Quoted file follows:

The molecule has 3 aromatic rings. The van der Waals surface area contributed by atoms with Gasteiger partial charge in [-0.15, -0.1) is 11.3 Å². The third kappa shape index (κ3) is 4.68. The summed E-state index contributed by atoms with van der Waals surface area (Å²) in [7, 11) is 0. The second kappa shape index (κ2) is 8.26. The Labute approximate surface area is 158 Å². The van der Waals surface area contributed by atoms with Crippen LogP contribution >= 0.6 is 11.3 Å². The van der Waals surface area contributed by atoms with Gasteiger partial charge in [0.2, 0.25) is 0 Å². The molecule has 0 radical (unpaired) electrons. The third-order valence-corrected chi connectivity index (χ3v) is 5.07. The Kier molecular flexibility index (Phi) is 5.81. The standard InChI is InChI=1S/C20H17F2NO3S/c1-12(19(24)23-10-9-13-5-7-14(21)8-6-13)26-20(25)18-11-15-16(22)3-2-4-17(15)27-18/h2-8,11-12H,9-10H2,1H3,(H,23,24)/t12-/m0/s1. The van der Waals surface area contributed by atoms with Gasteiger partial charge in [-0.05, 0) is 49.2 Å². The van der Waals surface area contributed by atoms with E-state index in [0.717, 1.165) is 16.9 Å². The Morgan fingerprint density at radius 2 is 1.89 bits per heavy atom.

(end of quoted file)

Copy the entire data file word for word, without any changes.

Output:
The molecule has 3 aromatic rings. The van der Waals surface area contributed by atoms with Gasteiger partial charge in [-0.15, -0.1) is 11.3 Å². The third kappa shape index (κ3) is 4.68. The summed E-state index contributed by atoms with van der Waals surface area (Å²) in [7, 11) is 0. The second kappa shape index (κ2) is 8.26. The Labute approximate surface area is 158 Å². The van der Waals surface area contributed by atoms with Crippen LogP contribution >= 0.6 is 11.3 Å². The van der Waals surface area contributed by atoms with Gasteiger partial charge in [0.2, 0.25) is 0 Å². The molecule has 0 radical (unpaired) electrons. The third-order valence-corrected chi connectivity index (χ3v) is 5.07. The Kier molecular flexibility index (Phi) is 5.81. The standard InChI is InChI=1S/C20H17F2NO3S/c1-12(19(24)23-10-9-13-5-7-14(21)8-6-13)26-20(25)18-11-15-16(22)3-2-4-17(15)27-18/h2-8,11-12H,9-10H2,1H3,(H,23,24)/t12-/m0/s1. The van der Waals surface area contributed by atoms with Gasteiger partial charge in [-0.05, 0) is 49.2 Å². The van der Waals surface area contributed by atoms with E-state index in [0.717, 1.165) is 16.9 Å². The Morgan fingerprint density at radius 2 is 1.89 bits per heavy atom.